FEMA rejects disaster aid for San BrunoBy Joshua Melvin
The federal government has rejected the state's request for disaster aid for the deadly natural gas pipeline explosion in San Bruno.
The decision, an appeal of which is likely, means the state will not receive millions of dollars in disaster relief money to cover the costs of the calamity
The Federal Emergency Management Agency determined the damage was "not of such severity and magnitude" as to overwhelm the state and local agencies that responded to the Sept. 9 blast, according to the letter that Gov. Arnold Schwarzenegger received from the agency Friday. The letter goes on to say that help from other sources, including PG&E, will be enough to meet the needs of the event.
However, FEMA will reimburse the state for up to 75 percent of the firefighting costs, agency spokesman Bradley Carroll wrote.
But San Bruno Mayor Jim Ruane, who testified before a Senate committee on pipeline safety Tuesday, said Schwarzenegger plans to appeal the decision. Ruane said he was surprised and disagreed with FEMA's conclusion that the city will be able to pay for the response and cleanup.
"How are you going to know now what this is going to cost?" he asked, adding that the damage estimate alone is more than $50 million, and that doesn't include millions of dollars to cover the cost of the police and firefighters who battled the blaze.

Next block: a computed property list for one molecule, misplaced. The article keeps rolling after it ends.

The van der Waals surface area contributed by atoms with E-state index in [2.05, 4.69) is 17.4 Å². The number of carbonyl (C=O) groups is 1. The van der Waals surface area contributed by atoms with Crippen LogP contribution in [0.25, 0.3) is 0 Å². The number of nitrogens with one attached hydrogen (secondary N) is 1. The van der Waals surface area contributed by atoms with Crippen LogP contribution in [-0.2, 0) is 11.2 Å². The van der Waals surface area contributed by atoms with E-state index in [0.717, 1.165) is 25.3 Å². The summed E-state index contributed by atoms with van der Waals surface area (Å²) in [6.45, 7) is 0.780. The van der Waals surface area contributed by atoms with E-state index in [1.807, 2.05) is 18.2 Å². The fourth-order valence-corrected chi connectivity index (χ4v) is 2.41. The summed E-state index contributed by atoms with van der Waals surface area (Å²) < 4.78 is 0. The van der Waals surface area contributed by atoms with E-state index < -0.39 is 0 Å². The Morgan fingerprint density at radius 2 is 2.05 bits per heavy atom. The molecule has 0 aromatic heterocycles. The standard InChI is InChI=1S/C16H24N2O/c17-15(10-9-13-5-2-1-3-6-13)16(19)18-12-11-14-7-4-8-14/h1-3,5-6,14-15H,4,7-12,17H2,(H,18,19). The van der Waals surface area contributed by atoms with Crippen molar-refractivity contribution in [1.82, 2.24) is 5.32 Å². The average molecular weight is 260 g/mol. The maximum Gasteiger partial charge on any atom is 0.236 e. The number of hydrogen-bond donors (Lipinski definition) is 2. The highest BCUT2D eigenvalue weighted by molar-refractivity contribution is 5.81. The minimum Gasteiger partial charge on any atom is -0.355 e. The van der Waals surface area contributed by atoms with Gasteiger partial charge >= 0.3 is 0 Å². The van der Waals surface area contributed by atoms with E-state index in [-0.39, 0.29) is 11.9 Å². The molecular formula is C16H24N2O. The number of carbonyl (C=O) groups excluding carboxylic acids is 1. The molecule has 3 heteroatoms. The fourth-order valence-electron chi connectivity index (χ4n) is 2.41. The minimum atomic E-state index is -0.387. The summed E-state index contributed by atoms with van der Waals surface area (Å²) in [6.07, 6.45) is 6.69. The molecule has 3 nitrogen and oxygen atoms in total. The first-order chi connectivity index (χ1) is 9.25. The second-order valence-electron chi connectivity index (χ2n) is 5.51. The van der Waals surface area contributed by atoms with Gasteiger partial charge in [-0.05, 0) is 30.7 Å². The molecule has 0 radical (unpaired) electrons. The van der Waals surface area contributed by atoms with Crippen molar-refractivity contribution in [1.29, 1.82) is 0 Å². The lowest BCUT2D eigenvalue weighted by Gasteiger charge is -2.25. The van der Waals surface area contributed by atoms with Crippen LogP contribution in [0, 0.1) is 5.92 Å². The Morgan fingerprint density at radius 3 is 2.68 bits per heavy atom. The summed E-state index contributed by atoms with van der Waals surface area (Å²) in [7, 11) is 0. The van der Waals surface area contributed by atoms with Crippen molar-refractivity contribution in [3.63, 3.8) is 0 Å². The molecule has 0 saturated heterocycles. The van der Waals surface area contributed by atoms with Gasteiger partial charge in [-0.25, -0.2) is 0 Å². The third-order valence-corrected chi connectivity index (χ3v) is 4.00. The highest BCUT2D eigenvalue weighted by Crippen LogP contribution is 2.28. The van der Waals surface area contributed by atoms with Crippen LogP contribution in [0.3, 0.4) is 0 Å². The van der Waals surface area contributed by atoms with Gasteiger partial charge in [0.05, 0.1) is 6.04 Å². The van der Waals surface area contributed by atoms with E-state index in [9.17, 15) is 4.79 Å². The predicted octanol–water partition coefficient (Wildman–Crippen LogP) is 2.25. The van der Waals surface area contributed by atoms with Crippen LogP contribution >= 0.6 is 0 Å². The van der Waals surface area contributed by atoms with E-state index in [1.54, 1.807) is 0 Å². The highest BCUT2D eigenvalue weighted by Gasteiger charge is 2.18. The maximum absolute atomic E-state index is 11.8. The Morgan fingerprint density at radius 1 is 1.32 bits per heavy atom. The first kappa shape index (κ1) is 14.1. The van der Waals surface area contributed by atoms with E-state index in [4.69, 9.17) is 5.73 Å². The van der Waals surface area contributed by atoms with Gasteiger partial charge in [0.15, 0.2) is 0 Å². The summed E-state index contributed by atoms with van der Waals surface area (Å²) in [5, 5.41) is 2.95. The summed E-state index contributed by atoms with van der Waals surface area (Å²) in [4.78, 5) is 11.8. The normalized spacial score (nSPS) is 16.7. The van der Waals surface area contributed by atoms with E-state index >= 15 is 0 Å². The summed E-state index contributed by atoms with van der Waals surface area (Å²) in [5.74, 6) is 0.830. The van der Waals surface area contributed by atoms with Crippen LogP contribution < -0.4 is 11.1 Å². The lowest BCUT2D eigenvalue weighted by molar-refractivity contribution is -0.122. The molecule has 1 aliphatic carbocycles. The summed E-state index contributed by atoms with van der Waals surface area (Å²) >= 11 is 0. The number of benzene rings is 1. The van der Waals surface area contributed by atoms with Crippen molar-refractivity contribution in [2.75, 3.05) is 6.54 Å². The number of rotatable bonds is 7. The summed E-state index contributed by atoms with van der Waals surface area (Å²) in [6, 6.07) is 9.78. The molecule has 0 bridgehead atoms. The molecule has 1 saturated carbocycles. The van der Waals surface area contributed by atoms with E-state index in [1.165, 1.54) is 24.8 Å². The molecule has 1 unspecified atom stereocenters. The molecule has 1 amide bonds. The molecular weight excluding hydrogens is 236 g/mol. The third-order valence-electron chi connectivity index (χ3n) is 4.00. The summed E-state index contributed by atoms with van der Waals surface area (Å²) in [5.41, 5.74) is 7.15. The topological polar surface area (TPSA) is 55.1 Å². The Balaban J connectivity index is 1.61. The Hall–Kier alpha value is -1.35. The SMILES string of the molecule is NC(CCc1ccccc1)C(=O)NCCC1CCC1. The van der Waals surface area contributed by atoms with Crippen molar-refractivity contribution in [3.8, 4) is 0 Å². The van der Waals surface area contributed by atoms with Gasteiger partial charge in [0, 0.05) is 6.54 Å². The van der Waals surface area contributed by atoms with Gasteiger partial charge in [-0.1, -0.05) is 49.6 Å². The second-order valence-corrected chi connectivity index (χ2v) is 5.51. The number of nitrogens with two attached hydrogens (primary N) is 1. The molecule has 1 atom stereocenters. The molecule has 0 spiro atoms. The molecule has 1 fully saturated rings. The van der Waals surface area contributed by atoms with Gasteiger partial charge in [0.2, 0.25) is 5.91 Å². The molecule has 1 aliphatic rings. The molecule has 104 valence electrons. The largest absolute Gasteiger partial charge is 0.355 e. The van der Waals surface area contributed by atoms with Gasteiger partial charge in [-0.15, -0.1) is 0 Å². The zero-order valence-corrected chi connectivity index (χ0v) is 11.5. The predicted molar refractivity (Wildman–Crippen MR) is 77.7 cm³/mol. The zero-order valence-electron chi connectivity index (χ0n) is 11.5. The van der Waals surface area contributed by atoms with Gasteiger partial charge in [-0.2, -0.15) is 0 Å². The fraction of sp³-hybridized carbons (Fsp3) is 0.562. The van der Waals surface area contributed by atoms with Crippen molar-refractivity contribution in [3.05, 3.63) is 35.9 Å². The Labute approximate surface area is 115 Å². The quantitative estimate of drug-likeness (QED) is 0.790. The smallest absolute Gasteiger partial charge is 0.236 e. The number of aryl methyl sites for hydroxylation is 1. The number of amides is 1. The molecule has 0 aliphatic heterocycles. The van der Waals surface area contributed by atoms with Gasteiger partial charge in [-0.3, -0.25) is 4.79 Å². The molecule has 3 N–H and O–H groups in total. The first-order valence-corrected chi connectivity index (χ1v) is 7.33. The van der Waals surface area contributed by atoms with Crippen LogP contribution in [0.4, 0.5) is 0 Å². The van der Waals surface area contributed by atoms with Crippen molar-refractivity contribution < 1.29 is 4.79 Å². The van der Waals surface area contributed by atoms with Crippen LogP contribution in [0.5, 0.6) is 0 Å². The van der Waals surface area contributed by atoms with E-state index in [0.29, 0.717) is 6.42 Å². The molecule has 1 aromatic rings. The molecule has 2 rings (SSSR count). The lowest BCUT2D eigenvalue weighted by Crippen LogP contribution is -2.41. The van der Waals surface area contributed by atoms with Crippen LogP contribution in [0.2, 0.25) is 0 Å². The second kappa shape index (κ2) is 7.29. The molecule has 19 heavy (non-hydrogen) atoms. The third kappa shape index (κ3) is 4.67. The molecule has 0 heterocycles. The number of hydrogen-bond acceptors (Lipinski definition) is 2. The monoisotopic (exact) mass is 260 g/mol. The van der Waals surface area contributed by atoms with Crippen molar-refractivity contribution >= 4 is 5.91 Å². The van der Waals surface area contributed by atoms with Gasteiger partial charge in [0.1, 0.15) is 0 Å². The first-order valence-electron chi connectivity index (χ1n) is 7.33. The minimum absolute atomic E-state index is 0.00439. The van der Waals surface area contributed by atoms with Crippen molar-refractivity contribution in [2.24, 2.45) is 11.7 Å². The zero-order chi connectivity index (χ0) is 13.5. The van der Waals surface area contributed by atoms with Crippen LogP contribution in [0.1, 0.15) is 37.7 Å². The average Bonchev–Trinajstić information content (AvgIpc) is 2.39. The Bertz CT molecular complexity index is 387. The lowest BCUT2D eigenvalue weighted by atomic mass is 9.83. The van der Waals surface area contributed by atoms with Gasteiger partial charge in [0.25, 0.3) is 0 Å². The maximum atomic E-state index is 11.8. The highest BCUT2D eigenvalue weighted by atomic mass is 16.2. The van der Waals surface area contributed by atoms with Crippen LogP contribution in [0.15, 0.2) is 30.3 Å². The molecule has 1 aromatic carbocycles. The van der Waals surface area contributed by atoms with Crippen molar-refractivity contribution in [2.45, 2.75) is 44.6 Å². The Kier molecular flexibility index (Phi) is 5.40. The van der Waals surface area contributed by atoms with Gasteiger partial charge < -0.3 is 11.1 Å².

"This is not going to be a cheap undertaking," Ruane added.
The state has 30 days to appeal the decision and must provide additional information to show why the money is needed, said Kelly Huston, spokesman for the California Emergency Management Agency.
He said an appeal would include the latest damage figures, including the cost of removing hazardous waste from the site. If any money does eventually come from FEMA, it would go to help homeowners as well as the city with rebuilding infrastructure.
Huston said the money FEMA has already pledged might go toward paying more than firefighting costs. He said the agency could decide to help San Bruno cover the cost of having police guard the site as well as emergency shelters and other efforts.
Carroll said federal help is given when the costs of a disaster are too much for state and local governments. Part of making that determination is looking at whether there were "large numbers of injuries and deaths," if there was a high concentration of damage or whether it was widespread, Carroll wrote.
Federal officials also consider whether insurance will pay for the recovery. Federal law prohibits the agency from covering costs that insurance should reimburse.
During the hearing Tuesday, U.S. Sen. Barbara Boxer, D-Calif., pledged to help with the appeal of FEMA's decision.
Copyright ©2010 San Mateo County Times. Published 09/28/2010.